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How to use Raspberry Pi Sense HAT

The Astro Pi project saw experiments written by school children running in a real environment raspberry pie. Until you hear about those Raspberry Pi International Space Stations in orbit above the earth, this doesn’t seem to be exciting.

Literally, launched in December 2015 Through the Principia mission, Astro Pi started with British astronaut Sir Tim Peake carrying two Raspberry Pi B+, Pi camera and Sense HAT add-on board, packaged in an aluminum chassis, designed to manage the heat from the Raspberry Pi to the International Space Station. Two Astro Pi computers (affectionately named Izzy and Ed) can measure temperature, humidity, air pressure, direction, and acceleration, thanks to the large number of on-board sensors in the Sense HAT. These two Raspberry Pis have been used in many experiments since 2015, but the B+ model inside has become a bit longer on the teeth.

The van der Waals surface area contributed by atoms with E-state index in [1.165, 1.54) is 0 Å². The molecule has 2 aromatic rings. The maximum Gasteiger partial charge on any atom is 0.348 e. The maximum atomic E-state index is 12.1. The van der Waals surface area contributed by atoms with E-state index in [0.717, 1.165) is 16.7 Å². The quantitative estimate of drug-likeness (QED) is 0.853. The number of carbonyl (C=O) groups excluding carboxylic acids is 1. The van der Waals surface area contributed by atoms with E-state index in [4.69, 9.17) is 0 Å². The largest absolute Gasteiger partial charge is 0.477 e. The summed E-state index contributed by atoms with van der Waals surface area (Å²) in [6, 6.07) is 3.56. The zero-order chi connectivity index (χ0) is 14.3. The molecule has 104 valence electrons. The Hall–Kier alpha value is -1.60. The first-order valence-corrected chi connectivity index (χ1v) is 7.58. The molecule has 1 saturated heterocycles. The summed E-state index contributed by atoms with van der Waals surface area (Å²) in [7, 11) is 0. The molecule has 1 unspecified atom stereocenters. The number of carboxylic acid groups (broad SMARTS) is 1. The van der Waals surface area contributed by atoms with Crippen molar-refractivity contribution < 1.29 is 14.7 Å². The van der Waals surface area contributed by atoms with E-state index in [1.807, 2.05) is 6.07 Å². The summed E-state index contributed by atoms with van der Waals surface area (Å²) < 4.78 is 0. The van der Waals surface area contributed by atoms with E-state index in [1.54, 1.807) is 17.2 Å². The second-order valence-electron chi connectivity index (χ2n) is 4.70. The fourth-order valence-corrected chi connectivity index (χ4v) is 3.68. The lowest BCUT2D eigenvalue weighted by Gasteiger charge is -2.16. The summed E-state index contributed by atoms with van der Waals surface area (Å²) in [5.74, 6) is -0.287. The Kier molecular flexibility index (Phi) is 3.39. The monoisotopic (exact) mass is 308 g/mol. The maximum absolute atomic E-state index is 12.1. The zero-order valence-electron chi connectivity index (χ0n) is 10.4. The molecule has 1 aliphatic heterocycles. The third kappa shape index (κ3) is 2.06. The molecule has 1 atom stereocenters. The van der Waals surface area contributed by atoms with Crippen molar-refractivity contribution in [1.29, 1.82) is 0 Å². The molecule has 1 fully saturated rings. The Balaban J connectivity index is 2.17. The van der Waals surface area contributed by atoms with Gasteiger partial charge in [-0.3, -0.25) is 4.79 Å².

(Image source: techy’s hardware)

Fast forward to 2021, the International Space Station is being upgraded Astro Pi Mark II. Two Raspberry Pi 4 8​​GB boards are being sent to replace the old model. Inside the familiar 6063 grade aluminum are Raspberry Pi 4, Sense HAT and two additional additional components. Official Raspberry Pi HQ camera and Google Coral machine learning accelerator. On its own, Raspberry Pi 4 is a powerful machine, but using the Google Coral machine learning project will get additional performance improvements, including real-time image processing.

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